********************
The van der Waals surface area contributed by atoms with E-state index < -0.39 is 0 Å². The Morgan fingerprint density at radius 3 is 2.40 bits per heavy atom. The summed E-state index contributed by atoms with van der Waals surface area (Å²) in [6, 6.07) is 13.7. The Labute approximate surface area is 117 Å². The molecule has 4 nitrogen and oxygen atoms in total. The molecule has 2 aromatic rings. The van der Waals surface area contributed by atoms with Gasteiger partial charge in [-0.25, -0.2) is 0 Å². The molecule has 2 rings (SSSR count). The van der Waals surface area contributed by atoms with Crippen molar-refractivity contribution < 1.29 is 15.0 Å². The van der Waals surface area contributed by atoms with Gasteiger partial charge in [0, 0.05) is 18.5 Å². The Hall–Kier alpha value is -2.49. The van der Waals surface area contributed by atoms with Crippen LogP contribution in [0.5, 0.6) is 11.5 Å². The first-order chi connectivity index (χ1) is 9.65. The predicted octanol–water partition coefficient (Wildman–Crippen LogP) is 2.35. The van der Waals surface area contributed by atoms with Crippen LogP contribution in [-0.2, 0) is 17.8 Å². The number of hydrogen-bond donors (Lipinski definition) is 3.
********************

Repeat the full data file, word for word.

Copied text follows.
The van der Waals surface area contributed by atoms with E-state index < -0.39 is 0 Å². The Morgan fingerprint density at radius 3 is 2.40 bits per heavy atom. The summed E-state index contributed by atoms with van der Waals surface area (Å²) in [6, 6.07) is 13.7. The Labute approximate surface area is 117 Å². The molecule has 4 nitrogen and oxygen atoms in total. The molecule has 2 aromatic rings. The van der Waals surface area contributed by atoms with Gasteiger partial charge in [-0.25, -0.2) is 0 Å². The molecule has 2 rings (SSSR count). The van der Waals surface area contributed by atoms with Crippen molar-refractivity contribution < 1.29 is 15.0 Å². The van der Waals surface area contributed by atoms with Gasteiger partial charge in [0, 0.05) is 18.5 Å². The Hall–Kier alpha value is -2.49. The van der Waals surface area contributed by atoms with Crippen LogP contribution in [0.5, 0.6) is 11.5 Å². The first-order chi connectivity index (χ1) is 9.65. The predicted octanol–water partition coefficient (Wildman–Crippen LogP) is 2.35. The van der Waals surface area contributed by atoms with Crippen LogP contribution in [-0.2, 0) is 17.8 Å². The number of hydrogen-bond donors (Lipinski definition) is 3.